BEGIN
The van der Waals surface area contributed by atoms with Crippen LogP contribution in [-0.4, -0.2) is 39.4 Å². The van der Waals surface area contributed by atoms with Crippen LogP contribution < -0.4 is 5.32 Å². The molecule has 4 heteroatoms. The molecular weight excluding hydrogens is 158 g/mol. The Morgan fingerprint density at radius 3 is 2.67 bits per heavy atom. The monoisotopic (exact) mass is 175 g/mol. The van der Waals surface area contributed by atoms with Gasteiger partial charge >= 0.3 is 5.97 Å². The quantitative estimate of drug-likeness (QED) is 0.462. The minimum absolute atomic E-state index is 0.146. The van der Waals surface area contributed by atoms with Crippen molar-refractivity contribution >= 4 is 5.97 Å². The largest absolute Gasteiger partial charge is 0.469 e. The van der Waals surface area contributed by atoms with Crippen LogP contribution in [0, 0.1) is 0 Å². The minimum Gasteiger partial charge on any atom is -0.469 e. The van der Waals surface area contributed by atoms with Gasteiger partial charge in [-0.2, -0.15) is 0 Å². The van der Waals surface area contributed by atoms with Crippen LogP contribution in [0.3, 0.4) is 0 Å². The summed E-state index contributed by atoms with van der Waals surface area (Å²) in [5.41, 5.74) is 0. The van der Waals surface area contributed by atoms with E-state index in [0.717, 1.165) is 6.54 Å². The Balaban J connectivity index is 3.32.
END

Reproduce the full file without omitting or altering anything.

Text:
The van der Waals surface area contributed by atoms with Crippen LogP contribution in [-0.4, -0.2) is 39.4 Å². The van der Waals surface area contributed by atoms with Crippen LogP contribution < -0.4 is 5.32 Å². The molecule has 4 heteroatoms. The molecular weight excluding hydrogens is 158 g/mol. The Morgan fingerprint density at radius 3 is 2.67 bits per heavy atom. The monoisotopic (exact) mass is 175 g/mol. The van der Waals surface area contributed by atoms with Gasteiger partial charge >= 0.3 is 5.97 Å². The quantitative estimate of drug-likeness (QED) is 0.462. The minimum absolute atomic E-state index is 0.146. The van der Waals surface area contributed by atoms with Crippen molar-refractivity contribution >= 4 is 5.97 Å². The largest absolute Gasteiger partial charge is 0.469 e. The van der Waals surface area contributed by atoms with Crippen LogP contribution in [0, 0.1) is 0 Å². The minimum Gasteiger partial charge on any atom is -0.469 e. The van der Waals surface area contributed by atoms with Gasteiger partial charge in [-0.2, -0.15) is 0 Å². The van der Waals surface area contributed by atoms with Crippen LogP contribution in [0.3, 0.4) is 0 Å². The summed E-state index contributed by atoms with van der Waals surface area (Å²) in [5.41, 5.74) is 0. The van der Waals surface area contributed by atoms with E-state index in [0.717, 1.165) is 6.54 Å². The Balaban J connectivity index is 3.32.